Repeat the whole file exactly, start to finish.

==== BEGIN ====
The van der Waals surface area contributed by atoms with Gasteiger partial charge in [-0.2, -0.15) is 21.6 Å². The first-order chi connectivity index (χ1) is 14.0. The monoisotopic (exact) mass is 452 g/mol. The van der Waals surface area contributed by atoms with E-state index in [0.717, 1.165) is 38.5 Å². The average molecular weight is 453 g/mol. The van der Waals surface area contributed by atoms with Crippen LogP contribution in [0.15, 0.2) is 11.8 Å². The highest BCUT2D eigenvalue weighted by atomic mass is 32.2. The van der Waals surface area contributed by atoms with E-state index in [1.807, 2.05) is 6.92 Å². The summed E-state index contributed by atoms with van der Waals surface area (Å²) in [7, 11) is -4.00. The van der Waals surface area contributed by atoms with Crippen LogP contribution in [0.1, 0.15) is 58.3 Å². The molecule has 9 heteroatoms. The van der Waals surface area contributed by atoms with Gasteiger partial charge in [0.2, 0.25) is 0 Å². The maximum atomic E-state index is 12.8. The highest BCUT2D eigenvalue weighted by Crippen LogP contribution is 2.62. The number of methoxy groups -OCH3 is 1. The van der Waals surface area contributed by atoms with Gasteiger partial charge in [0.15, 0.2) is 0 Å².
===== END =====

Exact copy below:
The van der Waals surface area contributed by atoms with Gasteiger partial charge in [-0.2, -0.15) is 21.6 Å². The first-order chi connectivity index (χ1) is 14.0. The monoisotopic (exact) mass is 452 g/mol. The van der Waals surface area contributed by atoms with E-state index in [0.717, 1.165) is 38.5 Å². The average molecular weight is 453 g/mol. The van der Waals surface area contributed by atoms with Crippen LogP contribution in [0.15, 0.2) is 11.8 Å². The highest BCUT2D eigenvalue weighted by atomic mass is 32.2. The van der Waals surface area contributed by atoms with E-state index in [1.807, 2.05) is 6.92 Å². The summed E-state index contributed by atoms with van der Waals surface area (Å²) in [7, 11) is -4.00. The van der Waals surface area contributed by atoms with Crippen LogP contribution in [0.1, 0.15) is 58.3 Å². The molecule has 9 heteroatoms. The van der Waals surface area contributed by atoms with Gasteiger partial charge in [0.2, 0.25) is 0 Å². The maximum atomic E-state index is 12.8. The highest BCUT2D eigenvalue weighted by Crippen LogP contribution is 2.62. The number of methoxy groups -OCH3 is 1. The van der Waals surface area contributed by atoms with Gasteiger partial charge in [0.15, 0.2) is 0 Å².